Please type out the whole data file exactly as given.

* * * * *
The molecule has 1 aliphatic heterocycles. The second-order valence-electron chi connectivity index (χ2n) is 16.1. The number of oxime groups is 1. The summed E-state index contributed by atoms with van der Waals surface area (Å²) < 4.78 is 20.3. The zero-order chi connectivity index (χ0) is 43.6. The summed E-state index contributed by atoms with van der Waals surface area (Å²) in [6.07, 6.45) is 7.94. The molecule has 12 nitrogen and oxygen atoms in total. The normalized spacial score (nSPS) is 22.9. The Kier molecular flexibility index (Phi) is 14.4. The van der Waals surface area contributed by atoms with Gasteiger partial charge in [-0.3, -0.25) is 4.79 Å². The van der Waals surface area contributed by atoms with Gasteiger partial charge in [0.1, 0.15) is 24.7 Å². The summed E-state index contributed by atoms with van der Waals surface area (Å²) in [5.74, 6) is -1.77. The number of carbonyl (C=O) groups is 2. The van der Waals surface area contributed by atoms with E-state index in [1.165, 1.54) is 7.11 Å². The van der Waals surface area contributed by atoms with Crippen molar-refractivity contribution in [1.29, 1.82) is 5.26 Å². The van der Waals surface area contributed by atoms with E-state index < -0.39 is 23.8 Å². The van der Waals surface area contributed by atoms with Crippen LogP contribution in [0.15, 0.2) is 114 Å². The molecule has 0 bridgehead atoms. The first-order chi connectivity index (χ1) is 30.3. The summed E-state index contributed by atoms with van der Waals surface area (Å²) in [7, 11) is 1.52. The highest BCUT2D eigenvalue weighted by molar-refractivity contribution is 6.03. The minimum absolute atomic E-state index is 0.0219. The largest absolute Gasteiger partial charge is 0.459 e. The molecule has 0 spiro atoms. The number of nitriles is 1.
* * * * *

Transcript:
The molecule has 1 aliphatic heterocycles. The second-order valence-electron chi connectivity index (χ2n) is 16.1. The number of oxime groups is 1. The summed E-state index contributed by atoms with van der Waals surface area (Å²) < 4.78 is 20.3. The zero-order chi connectivity index (χ0) is 43.6. The summed E-state index contributed by atoms with van der Waals surface area (Å²) in [6.07, 6.45) is 7.94. The molecule has 12 nitrogen and oxygen atoms in total. The normalized spacial score (nSPS) is 22.9. The Kier molecular flexibility index (Phi) is 14.4. The van der Waals surface area contributed by atoms with Gasteiger partial charge in [-0.3, -0.25) is 4.79 Å². The van der Waals surface area contributed by atoms with Gasteiger partial charge in [0.1, 0.15) is 24.7 Å². The summed E-state index contributed by atoms with van der Waals surface area (Å²) in [5.74, 6) is -1.77. The number of carbonyl (C=O) groups is 2. The van der Waals surface area contributed by atoms with E-state index in [1.165, 1.54) is 7.11 Å². The van der Waals surface area contributed by atoms with Crippen molar-refractivity contribution in [1.29, 1.82) is 5.26 Å². The van der Waals surface area contributed by atoms with E-state index < -0.39 is 23.8 Å². The van der Waals surface area contributed by atoms with Crippen LogP contribution in [0.15, 0.2) is 114 Å². The molecule has 0 bridgehead atoms. The first-order chi connectivity index (χ1) is 30.3. The summed E-state index contributed by atoms with van der Waals surface area (Å²) in [7, 11) is 1.52. The highest BCUT2D eigenvalue weighted by molar-refractivity contribution is 6.03. The minimum absolute atomic E-state index is 0.0219. The largest absolute Gasteiger partial charge is 0.459 e. The molecule has 0 spiro atoms. The number of nitriles is 1.